House Speaker: Special session another chance to pass the cigarette tax
OKLAHOMA CITY – After a ‘cigarette fee’ was deemed unconstitutional by the Oklahoma Supreme Court, House Republican leaders say they will try to pass the measure again when they meet in special session.
Last month, the Oklahoma Supreme Court ruled that a $1.50-per-pack ‘cigarette fee’ was unconstitutional after lawmakers passed the revenue raising measure in the final five days of a legislative session without a 75 percent majority vote.
The fee was expected to generate $215 million for several state agencies. However, officials say the loss of matching federal funds brings the total loss to nearly $500 million.
Authorities say the Department of Human Services would have received about $69 million, the Department of Mental Health and Substance Abuse Services would have received $75 million and the Oklahoma Health Care Authority would have received $70 million.
Officials say the agencies will likely run out of funding before the start of the legislative session.
The Department of Mental Health and Substance Abuse Services says it will run out of funding in November, while the Oklahoma Health Care Authority will run out of state funds in January.
DHS says it would only be able to make it until May.
On Wednesday, Gov. Fallin announced that she would be calling lawmakers back to the Capitol for a special session to help fill the budget hole later this month.
House Speaker Charles McCall said it is simply another opportunity for House Republicans to move forward on the cigarette tax.
In a news release, McCall said that the Legislature will likely take up the cigarette tax and use existing cash from the Rainy Day Fund and money available from the 2017 fiscal year to address the budget hole.
“The cigarette tax is the only feasible tax option Oklahomans have said they would support. It would help us replace the funds lost when the Court rejected the cigarette fee,” said Speaker McCall. “Unlike our Democratic colleagues, House Republicans have no intention or desire to tax the life out of Oklahomans just to grow government – especially at a time when our citizens are living on less. We are not going to raise a billion dollars in taxes to fill a $215 million budget hole.”
McCall said if it fails to pass, they will sent it to a vote of the people and use targeted cuts to make up the difference.
“House Democrats have shown time and again they are not going to help pass the cigarette tax despite it being the most feasible among Oklahomans,” said McCall. “They have not supported the cigarette tax during either of the last two legislative sessions, and we have no reason to believe special session will be any different. If they refuse to support the cigarette tax again, any further cuts to state agencies will be on them. The Court struck down the cigarette fee, so the easiest path to replacing the funds is to pass the cigarette tax.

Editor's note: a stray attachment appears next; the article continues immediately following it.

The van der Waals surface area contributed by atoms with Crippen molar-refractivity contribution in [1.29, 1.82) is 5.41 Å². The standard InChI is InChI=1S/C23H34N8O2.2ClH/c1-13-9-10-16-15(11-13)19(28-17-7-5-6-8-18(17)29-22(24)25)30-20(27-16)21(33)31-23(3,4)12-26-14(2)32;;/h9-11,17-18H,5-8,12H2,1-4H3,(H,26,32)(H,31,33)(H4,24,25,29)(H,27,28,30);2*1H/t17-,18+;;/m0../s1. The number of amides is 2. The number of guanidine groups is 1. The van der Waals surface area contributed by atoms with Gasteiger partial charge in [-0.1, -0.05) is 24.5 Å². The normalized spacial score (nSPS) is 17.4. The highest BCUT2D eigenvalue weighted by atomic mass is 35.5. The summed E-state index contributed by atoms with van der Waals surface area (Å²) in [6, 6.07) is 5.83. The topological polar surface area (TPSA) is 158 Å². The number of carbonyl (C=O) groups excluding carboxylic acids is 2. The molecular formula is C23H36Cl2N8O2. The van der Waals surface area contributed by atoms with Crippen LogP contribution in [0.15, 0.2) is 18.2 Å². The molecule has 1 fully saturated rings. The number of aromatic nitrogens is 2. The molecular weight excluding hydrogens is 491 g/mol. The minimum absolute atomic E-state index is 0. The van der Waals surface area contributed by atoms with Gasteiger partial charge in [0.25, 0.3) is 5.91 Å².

“House Republicans will convene in special session, as we are obligated to do. But we have to make decisions that are in the best interests of the citizens who sent us here, not what is in the best interest of special interests or bureaucrats.”
House Minority Leader Scott Inman released the following statement after Gov. Fallin’s announcement about the special session.
“While our caucus is grateful that Governor Fallin has begun preparations for a special session, we are still concerned that Republican leadership has yet to put forth a plan to fix the budgetary mess they have created. After almost a month since the Supreme Court ruled the cigarette “fee” unconstitutional, the clock continues to tick on finding a path forward. House Democrats, along with the Governor and Senate leadership have met in good faith to come to an agreement that will allow us to improve our state. While House Republicans seem content with making “adjustments”, the people of Oklahoma deserve better.
Today, we urge Speaker McCall to provide a detailed, bipartisan plan to ensure that the upcoming special session is productive and beneficial and not just window dressing to appease wealthy special interests at the expense of everyday Oklahomans. If the Speaker or others are interested in such a plan, House Democrats put out our Restoring Oklahoma plan in March, which can be found at http://www.oklahomahousedems.org/restoring-oklahoma-plan.”
Officials say the special session is expected to cost about $30,000-a-day.